In death, loved ones are still very much a part of the family, and those left mourning maintain the relationship through funeral traditions that focus on physically and emotionally connecting with their loved one. For example, in some Hispanic funerals, the family is present to bathe their loved one and then dress and prepare him or her for the final viewing. The Virgin Mary is strongly represented in these family-oriented traditions too, as mourners will often gather to adorn the casket with statues or prayer cards and rosaries of the blessed mother, along with mementoes of their own jewelry and photographs.
Visiting and viewing hours may last much longer in Hispanic funerals than other cultures, often becoming overnight wakes with many visitors in and out, mourning and expressing emotion openly and without reservation.
3. Celebration of Life
Hispanic funerals are a traditionally social event. Food and drinks are often served at wakes, and it’s not uncommon for games to be played, jokes to be told, and laughs to be shared during this viewing period. The family and friends never leave their loved one alone, but gather in what almost feels like a party in his or her honor.
How to Provide the Most Meaningful Funerals to Hispanic Families
1. Remove the cultural barrier.
Because there is such a large population of immigrant and American-born families who speak Spanish, you may have noticed a growing population of Spanish-speakers in your community already. This is not to say all Hispanic-Americans only speak Spanish, but it is one element that you need to consider to make sure that there isn’t a cultural barrier between you and the Hispanic community.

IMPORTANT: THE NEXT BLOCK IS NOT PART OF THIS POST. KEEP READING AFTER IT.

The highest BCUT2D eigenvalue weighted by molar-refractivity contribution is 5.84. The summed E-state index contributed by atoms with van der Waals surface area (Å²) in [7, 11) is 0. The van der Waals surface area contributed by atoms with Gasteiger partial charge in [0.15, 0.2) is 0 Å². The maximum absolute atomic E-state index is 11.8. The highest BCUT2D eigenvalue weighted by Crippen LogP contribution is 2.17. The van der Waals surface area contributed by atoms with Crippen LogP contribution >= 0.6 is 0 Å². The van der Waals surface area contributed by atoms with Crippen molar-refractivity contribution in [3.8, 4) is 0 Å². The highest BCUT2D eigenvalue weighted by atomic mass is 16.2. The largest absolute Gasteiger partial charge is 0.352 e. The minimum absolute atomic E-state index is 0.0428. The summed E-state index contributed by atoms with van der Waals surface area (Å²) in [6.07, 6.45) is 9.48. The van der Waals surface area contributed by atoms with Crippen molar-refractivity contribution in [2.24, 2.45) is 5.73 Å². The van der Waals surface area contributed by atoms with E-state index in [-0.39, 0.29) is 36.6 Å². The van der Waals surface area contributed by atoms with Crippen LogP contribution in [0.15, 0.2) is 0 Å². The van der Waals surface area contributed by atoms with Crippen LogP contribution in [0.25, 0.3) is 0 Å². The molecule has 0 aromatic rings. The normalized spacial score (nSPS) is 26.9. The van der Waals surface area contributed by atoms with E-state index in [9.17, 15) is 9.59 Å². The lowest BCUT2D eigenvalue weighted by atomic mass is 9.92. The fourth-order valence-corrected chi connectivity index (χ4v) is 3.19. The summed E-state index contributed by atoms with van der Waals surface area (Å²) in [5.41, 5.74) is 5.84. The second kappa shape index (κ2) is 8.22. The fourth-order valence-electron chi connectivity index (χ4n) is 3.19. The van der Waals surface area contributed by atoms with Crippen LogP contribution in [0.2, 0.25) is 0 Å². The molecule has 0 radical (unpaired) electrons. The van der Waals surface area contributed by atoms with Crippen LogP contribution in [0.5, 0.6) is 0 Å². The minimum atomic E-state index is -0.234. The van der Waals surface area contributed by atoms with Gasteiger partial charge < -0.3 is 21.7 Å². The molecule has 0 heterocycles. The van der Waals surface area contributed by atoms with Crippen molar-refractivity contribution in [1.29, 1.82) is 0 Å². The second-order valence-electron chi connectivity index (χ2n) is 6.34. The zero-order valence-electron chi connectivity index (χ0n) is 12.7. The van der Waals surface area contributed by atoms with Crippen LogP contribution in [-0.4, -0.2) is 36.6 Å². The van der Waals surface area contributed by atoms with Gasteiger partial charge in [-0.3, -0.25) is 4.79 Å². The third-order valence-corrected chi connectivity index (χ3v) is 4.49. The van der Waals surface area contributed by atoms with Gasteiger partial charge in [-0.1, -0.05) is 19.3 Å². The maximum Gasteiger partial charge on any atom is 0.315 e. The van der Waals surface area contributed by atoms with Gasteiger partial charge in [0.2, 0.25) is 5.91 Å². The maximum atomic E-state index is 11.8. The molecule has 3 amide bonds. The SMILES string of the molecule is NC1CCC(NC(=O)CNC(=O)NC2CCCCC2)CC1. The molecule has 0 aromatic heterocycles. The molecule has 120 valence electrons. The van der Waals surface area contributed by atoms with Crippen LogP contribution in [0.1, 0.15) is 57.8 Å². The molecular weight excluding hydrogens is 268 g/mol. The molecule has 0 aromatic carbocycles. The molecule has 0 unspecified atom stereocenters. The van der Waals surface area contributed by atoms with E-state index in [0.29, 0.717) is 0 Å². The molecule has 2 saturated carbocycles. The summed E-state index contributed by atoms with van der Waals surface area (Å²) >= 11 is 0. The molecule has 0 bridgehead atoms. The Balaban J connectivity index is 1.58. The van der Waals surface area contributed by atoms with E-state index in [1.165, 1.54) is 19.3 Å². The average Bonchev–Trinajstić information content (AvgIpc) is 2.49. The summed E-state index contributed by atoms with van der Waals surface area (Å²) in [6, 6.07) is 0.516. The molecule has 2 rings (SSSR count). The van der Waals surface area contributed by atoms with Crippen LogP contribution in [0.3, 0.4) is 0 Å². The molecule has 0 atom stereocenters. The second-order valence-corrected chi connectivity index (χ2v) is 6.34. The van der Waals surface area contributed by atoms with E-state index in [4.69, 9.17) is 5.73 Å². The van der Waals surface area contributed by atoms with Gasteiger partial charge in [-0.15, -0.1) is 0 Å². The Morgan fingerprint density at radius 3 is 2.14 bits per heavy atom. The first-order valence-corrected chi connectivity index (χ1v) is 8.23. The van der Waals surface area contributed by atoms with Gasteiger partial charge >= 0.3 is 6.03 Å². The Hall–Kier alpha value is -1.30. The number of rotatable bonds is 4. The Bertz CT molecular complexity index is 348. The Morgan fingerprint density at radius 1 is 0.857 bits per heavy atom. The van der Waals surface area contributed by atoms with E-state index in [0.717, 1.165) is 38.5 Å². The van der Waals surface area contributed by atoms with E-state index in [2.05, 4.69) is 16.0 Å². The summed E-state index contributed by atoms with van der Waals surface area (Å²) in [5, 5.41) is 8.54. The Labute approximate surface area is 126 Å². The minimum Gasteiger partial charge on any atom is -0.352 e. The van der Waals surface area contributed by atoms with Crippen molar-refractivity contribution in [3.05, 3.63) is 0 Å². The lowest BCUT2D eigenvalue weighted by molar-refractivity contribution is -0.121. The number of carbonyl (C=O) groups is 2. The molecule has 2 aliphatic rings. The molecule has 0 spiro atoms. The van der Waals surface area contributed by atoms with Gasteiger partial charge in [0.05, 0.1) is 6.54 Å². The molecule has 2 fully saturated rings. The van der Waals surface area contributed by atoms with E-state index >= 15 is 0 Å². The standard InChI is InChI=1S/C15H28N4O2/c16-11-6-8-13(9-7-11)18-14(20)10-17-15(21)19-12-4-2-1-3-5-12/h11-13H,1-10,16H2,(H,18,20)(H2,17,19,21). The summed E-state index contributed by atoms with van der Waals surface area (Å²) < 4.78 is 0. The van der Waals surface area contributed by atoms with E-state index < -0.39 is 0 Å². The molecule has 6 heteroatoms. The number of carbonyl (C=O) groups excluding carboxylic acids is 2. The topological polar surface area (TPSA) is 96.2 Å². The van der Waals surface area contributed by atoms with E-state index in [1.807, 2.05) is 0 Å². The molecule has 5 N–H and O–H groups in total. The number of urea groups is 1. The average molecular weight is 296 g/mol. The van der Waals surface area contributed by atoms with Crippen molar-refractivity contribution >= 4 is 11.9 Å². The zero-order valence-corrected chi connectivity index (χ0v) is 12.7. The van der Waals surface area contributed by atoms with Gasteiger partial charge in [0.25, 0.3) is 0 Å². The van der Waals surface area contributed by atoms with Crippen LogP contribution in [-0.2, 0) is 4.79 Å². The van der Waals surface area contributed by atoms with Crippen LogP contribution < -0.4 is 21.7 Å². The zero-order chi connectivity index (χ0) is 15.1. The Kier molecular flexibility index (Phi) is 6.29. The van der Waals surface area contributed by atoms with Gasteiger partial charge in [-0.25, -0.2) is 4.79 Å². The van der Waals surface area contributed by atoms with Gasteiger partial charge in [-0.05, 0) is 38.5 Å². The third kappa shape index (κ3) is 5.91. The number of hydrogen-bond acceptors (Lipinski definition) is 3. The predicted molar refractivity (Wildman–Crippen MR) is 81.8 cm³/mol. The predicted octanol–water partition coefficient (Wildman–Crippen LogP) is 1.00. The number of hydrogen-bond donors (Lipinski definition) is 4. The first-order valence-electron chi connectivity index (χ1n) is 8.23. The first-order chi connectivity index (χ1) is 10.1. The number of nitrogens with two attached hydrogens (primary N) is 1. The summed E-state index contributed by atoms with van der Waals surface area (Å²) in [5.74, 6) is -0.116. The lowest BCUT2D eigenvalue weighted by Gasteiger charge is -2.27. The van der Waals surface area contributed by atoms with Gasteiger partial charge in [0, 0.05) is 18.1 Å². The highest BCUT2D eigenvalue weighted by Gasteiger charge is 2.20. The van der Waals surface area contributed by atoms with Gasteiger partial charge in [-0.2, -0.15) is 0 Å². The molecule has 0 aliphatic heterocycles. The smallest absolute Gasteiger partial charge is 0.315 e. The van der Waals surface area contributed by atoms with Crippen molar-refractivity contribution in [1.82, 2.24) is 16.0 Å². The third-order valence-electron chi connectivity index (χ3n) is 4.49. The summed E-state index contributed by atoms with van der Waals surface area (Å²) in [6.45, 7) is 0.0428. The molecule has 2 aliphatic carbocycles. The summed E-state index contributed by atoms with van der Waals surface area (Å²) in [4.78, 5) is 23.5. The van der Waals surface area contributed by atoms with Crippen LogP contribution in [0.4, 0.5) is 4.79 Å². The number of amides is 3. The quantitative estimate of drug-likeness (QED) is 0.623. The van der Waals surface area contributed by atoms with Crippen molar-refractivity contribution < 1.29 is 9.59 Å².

It’s important to make sure that Hispanic families feel welcome and well-received by your firm. In your messaging to the local public, be sure to be inclusive in your language, culturally sensitive in your imaging, and a friend to all families who seek your services.
2. Offer the family the chance to be involved.
It’s been noted that Hispanic families are often more hands-on during the funeral preparations than people of other cultures. Be sure your clients know that they have the opportunity to stick to that tradition if they choose. Don’t assume that a client will automatically ask for all the culturally meaningful representations of their heritage—immigrants and their descendents especially may not feel welcome to do so if they aren’t a largely represented group in the community. Be sure each family knows that your goal is to help them give their loved one the service he or she deserves and would have desired.